7 Truths Of Dating A Pre-Health Student

7 Truths Of Dating A Pre-Health Student

Did you watch "Grey's" together?
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Dating in college is a hassle. Either your schedules never seem to match up for going out or one of you is swamped with work. Regardless, dating for anyone in college can be overwhelming, but dating someone in a pre-health major is ridiculous. These majors include (but are not limited to) nursing, pre-med, athletic training, chemistry, biology, organics, etc. The list is long and exhausting; however, it's also one of the most rewarding. Basically, I work my butt off just so I can save yours one day. That's epic.

Here are some signs or perhaps things to keep in mind when trying to get involved with anyone in a pre-health major:


1. The Scheduling

I admit I have struggled with this before. Trying to pencil someone in to see them because you have classes from 10 a.m. to 7 p.m. most days, shadowing/internships on the other days, and work on the weekends is difficult. Trying to see someone in college is normally pretty easy, but not for pre-health majors. Most of our time is dedicated to school or work and if we aren't doing one or the other, we're probably taking a quick 20-minute nap before it's back to the drawing board.


2. Party Animals Won't Survive

I remember last semester believing I could handle going out and not getting home until 3 or 4 a.m. and having an exam at 9 a.m. afterward. It's safe to say I could've done better in my classes with altering which nights I went out. If you can't handle that the person you're dating goes to bed when the sun sets, you won't survive in this type of relationship. Pre-health majors typically try to make it to bed as early as possible (if the studying and homework are complete) as they wake up before the sun rises.


3. Studying > Anything

Studying comes before all, including you. While you want to be the one your significant other spends most of their time with, you won't be. Surely we'd love nothing more than to watch TV or go bowling with some friends, but that isn't always possible. Acceptance into graduate schools is highly based on our grades and clinical practice. Don't be upset when the majority of their time would rather be spent watching over the sick or injured.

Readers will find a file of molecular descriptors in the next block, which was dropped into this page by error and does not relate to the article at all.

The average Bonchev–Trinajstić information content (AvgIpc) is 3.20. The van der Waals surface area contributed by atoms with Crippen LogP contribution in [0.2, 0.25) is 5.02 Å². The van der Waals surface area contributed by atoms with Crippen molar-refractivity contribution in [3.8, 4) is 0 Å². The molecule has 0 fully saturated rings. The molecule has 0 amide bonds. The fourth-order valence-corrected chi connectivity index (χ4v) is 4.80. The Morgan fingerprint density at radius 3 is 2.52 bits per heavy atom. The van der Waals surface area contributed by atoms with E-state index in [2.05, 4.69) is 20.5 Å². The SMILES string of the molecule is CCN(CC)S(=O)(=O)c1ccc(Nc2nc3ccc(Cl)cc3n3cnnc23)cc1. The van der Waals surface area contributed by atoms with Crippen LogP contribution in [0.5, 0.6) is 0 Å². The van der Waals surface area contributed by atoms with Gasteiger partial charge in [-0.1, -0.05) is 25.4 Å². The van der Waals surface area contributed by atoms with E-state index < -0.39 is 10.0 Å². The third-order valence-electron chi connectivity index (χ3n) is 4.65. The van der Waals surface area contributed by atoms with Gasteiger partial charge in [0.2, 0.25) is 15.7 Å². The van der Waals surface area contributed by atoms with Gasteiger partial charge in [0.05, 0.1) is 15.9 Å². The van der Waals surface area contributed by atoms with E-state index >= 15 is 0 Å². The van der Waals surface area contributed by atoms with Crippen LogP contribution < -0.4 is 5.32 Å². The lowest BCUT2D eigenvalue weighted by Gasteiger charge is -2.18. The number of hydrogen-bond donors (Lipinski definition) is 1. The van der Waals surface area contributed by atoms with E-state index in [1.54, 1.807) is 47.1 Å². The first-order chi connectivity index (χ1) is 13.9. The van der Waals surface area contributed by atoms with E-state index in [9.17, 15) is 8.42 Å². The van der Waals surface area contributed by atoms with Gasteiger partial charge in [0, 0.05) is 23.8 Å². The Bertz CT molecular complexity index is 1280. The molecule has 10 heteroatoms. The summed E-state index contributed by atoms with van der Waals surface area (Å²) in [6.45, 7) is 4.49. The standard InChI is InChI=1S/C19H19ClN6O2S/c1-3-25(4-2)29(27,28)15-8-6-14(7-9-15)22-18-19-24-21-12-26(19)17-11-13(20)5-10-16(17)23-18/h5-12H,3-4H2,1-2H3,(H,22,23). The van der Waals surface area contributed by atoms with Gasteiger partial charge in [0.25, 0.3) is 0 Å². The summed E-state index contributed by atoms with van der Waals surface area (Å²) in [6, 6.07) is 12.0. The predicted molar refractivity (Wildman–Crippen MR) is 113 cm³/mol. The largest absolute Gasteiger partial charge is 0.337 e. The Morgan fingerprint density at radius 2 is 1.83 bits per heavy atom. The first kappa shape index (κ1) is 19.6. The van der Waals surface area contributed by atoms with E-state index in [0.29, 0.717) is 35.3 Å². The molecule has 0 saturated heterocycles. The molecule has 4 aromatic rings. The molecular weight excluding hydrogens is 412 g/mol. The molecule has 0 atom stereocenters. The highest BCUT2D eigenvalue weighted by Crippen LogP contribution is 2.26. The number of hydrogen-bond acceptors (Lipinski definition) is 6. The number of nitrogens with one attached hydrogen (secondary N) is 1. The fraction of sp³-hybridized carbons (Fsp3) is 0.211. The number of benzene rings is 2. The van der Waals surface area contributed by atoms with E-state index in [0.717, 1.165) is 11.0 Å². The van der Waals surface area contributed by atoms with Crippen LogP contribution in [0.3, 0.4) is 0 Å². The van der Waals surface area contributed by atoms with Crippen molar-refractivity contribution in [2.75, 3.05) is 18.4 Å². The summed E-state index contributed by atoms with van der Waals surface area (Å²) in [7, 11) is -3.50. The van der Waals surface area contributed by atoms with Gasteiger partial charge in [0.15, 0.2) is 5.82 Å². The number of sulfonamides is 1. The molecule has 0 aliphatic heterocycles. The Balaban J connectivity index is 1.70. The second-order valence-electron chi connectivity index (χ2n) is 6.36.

4. Don't Touch The Planner

It's the most sacred book possible to anyone in a pre-health major. Don't touch it. Don't even look at it. I keep a planner with me everywhere I go, including the one in my phone as well as my notebook. Staying organized and on top of dates and deadlines is how we survive in these majors. This book means more than you know and you don't want to see what would happen if we were to lose it. Don't fuss at your significant other when they panic as they think they've lost their entire world.


5. You're There For Practice

You're the toy we get to poke with fake needles or stethoscopes. When they ask to listen to your heart rate or monitor your blood pressure, don't be skeptical. While dating someone in the health professions, it's no shock that you will be used as their test dummy.


6. You Are Not The Sun

Their life will not revolve around you. Do not ask them to choose between you and school, as their major will win. Every. Single. Time. But this in no way means they should ignore your dreams and aspirations. You both are in a relationship to help one another prosper. You're the backbone for when they need a sturdy wall to perch on.


7. Be The Cheerleader

Support them. Encourage them. While we are out there getting our rumps handed to us on a silver platter because we can't spot the difference between the left and right humerus, we need your help. As you hype us up, we'll do the same. Relationships that prosper together, win together. You don't give up on them when it gets tough, you push them closer to their goals.


So enjoy the time you have together, even if it just involves you both passed out trying to get a quick cat nap in. Dating in college is no joke. It's a true commitment to want to see that person and make time for them. Don't be upset that they haven't answered your text in the past couple hours--they're probably studying or in class. Though it may seem ridiculous that your dates are sometimes heading to Stroz together to get some homework done or a late night coffee run when you both need to wake up, it's the thought that counts. It's the little things in these relationships that mean everything.